Microcontroller units (MCUs) drive many security- and safety-critical embedded applications. However, they inherit software bugs present in all computing systems. Firmware vulnerabilities have thus become one of the main targets of real-world exploitation. Successful exploitation can cause disastrous consequences to critical infrastructures (e.g., power outages and plant damage) and endanger human lives (e.g., by disabling a pacemaker). In the software community, there has been a rich body of knowledge regarding bug discovery and attack mitigation. However, it is notoriously difficult to apply these results to MCU firmware. Indeed, MCU firmware runs on resource-constrained hardware with heterogeneous architectures, integrates custom runtime environments, and makes unpredictable interactions with the physical world. This renders existing dynamic analysis techniques incompatible, expensive, and ineffective. The proposed research will cross the technical barriers imposed by the aforementioned challenges and greatly enrich the arsenal of MCU firmware security with new knowledge, frameworks, analysis tools, and supporting techniques. Due to the critical roles that MCU devices take in real life, this project will make huge progress towards securing the cyberspace and enhancing national security.
A key observation of this project is that MCU devices usually cannot operate by themselves. Rather, they have to rely on certain external computers in their entire life cycles. Therefore, around a unifying theme of offloading security analysis from the original application workload to more capable nearby workstations or hubs, this project will deliver a series of new methodologies and theories to significantly improve the lifetime security of MCU devices. With the decoupled design, three research thrusts will be investigated. The first thrust focuses on new techniques to automatically discover firmware vulnerabilities, such as bugs lurking deeply in the program space. The second thrust targets run-time monitoring of firmware execution in the production environment, allowing the stakeholders to detect ongoing attacks and catch bugs that never happen during in-house testing. The third thrust, cooperating with the second thrust, investigates vulnerability remediation techniques, in particular, how to efficiently diagnose production bugs without leaking privacy. The outcomes of this research will be freely distributed to the community. This research will also be integrated into the investigator’s education plan to develop a set of Virtual Machine-based labs to educate young minds and future embedded system developers and architects about MCU security.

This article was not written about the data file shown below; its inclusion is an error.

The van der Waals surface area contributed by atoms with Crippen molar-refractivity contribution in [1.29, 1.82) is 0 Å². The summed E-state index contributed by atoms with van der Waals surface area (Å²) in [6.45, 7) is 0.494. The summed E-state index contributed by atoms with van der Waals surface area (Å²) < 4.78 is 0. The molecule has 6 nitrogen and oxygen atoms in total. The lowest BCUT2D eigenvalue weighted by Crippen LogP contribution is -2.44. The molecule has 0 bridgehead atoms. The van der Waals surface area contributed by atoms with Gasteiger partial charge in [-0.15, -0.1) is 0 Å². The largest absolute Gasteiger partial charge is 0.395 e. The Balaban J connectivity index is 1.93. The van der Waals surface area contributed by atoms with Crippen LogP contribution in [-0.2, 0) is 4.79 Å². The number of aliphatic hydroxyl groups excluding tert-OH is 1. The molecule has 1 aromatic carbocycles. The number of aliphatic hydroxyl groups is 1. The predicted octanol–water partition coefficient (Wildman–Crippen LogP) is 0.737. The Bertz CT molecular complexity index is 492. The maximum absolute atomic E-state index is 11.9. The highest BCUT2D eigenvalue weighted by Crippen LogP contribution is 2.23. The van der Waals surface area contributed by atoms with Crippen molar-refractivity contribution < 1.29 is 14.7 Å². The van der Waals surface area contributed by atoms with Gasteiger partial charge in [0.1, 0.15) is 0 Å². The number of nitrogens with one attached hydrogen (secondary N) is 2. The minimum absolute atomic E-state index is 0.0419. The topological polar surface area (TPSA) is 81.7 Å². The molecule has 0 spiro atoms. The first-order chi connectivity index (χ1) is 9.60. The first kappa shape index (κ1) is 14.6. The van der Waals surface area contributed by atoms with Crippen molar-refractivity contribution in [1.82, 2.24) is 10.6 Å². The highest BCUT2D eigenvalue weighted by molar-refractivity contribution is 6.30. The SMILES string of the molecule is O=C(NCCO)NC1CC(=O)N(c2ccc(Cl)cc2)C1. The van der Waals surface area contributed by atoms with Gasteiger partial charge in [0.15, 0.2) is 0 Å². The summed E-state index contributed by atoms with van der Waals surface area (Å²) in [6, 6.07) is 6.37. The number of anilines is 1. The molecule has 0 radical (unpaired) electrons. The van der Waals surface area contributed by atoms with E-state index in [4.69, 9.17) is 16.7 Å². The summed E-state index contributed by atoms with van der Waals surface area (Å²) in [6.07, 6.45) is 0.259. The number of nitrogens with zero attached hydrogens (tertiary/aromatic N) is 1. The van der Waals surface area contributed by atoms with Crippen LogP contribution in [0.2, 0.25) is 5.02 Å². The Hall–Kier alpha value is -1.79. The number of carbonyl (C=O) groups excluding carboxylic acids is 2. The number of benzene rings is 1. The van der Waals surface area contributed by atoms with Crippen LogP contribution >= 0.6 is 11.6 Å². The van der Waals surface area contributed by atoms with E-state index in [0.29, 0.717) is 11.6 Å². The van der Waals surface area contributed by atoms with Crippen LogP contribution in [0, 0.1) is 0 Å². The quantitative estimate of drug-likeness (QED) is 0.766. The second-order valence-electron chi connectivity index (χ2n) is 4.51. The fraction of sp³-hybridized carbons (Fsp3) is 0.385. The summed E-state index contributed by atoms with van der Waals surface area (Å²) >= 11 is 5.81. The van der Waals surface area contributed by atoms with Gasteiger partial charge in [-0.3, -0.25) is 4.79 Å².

- Funder: NSF
- Amount: $532,587
- PI: Le Guan